This magisterial biography recounts the life and career of one of the U.S. Navy’s most influential officers, Gustavus Vasa Fox. Ari Hoogenboom's examination of Fox's incredible life and distinguished career creates a vivid portrait of the man most responsible for the U.S. Navy's stellar performance in the Civil War.
Fox’s naval service began in 1838 when he went to sea as a midshipman. He sailed in the Mediterranean, off the coast of Africa, in the Gulf of Mexico, and with the East India Squadron in the Pacific. By participating in the Coast Survey and by navigating the lower Mississippi River in the 1850s, as captain of a steamer that ran from New York to Havana to New Orleans and back, Fox gained valuable experience that would serve him well in the Civil War.
During the war, Fox was instrumental in mounting the blockade of the southern coast, from the Chesapeake Bay to the Rio Grande. After the battle between the Monitor and the Virginia, Fox championed ironclad technology despite having to contend with an officer corps wedded to wooden ships. In planning and coordinating expeditions, Fox deserves much of the credit for the navy's successes at Hatteras, Port Royal, New Orleans, Mobile Bay, and Fort Fisher.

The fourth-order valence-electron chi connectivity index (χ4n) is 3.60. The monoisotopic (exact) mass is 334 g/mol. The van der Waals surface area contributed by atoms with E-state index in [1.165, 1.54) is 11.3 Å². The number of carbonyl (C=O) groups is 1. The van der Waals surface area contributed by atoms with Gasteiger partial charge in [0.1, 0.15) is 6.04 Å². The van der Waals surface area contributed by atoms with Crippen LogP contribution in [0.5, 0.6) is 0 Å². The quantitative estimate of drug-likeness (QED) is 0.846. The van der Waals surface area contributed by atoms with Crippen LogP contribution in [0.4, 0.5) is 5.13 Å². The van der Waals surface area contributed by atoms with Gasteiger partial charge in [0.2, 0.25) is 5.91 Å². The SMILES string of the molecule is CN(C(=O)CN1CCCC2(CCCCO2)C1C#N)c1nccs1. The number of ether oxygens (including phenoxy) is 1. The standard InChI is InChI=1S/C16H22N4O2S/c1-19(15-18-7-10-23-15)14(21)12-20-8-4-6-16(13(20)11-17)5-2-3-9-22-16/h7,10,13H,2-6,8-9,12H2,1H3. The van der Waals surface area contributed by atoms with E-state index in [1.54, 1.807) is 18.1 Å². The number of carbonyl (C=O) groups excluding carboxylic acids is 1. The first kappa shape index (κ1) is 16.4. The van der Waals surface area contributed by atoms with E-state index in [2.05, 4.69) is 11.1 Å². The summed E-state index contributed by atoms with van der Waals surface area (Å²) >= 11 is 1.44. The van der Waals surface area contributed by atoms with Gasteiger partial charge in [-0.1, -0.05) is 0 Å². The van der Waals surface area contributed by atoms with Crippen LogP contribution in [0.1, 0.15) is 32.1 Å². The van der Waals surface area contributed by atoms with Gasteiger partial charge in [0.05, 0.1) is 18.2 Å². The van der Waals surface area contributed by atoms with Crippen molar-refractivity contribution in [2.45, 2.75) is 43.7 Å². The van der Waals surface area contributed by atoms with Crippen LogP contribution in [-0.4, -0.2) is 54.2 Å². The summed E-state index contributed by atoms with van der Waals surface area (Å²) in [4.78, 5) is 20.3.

Initially neither proslavery nor antislavery, Fox was passionately committed to the preservation of the Union and, as black sailors made a crucial contribution toward that end, became an advocate of freedom and voting rights for African Americans. A skilled administrator who understood both the demands of politicians and the needs of line officers, he was able to communicate effectively with each group. Fox developed a close and collegial working relationship with Abraham Lincoln and was related by marriage to the postmaster general. Along with officers like Quartermaster General Montgomery Meigs and coordinator of military railroads Herman Haupt, Fox played a critical but underappreciated role in the Union victory.
Sign up for more information on JHUP Books